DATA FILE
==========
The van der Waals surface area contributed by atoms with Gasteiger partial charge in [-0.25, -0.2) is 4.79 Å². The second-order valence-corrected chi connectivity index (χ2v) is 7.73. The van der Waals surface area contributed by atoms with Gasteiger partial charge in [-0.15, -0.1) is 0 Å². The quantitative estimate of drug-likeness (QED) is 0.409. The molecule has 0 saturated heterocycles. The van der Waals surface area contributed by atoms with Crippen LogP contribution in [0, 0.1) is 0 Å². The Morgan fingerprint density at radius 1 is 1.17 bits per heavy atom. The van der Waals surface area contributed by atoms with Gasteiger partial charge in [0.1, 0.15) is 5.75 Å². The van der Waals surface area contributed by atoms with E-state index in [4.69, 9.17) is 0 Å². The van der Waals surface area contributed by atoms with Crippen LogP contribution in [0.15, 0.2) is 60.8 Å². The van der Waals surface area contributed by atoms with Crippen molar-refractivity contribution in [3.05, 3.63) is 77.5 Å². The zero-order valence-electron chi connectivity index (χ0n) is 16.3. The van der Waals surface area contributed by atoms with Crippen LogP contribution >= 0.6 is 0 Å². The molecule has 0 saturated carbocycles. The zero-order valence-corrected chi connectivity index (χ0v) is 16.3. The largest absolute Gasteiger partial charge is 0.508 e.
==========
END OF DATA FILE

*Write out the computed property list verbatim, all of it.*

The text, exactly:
The van der Waals surface area contributed by atoms with Gasteiger partial charge in [-0.25, -0.2) is 4.79 Å². The second-order valence-corrected chi connectivity index (χ2v) is 7.73. The van der Waals surface area contributed by atoms with Gasteiger partial charge in [-0.15, -0.1) is 0 Å². The quantitative estimate of drug-likeness (QED) is 0.409. The molecule has 0 saturated heterocycles. The van der Waals surface area contributed by atoms with Crippen LogP contribution in [0, 0.1) is 0 Å². The Morgan fingerprint density at radius 1 is 1.17 bits per heavy atom. The van der Waals surface area contributed by atoms with Gasteiger partial charge in [0.1, 0.15) is 5.75 Å². The van der Waals surface area contributed by atoms with E-state index in [4.69, 9.17) is 0 Å². The van der Waals surface area contributed by atoms with Crippen LogP contribution in [0.15, 0.2) is 60.8 Å². The van der Waals surface area contributed by atoms with Crippen molar-refractivity contribution in [3.05, 3.63) is 77.5 Å². The zero-order valence-electron chi connectivity index (χ0n) is 16.3. The van der Waals surface area contributed by atoms with Crippen LogP contribution >= 0.6 is 0 Å². The molecule has 0 saturated carbocycles. The zero-order valence-corrected chi connectivity index (χ0v) is 16.3. The largest absolute Gasteiger partial charge is 0.508 e.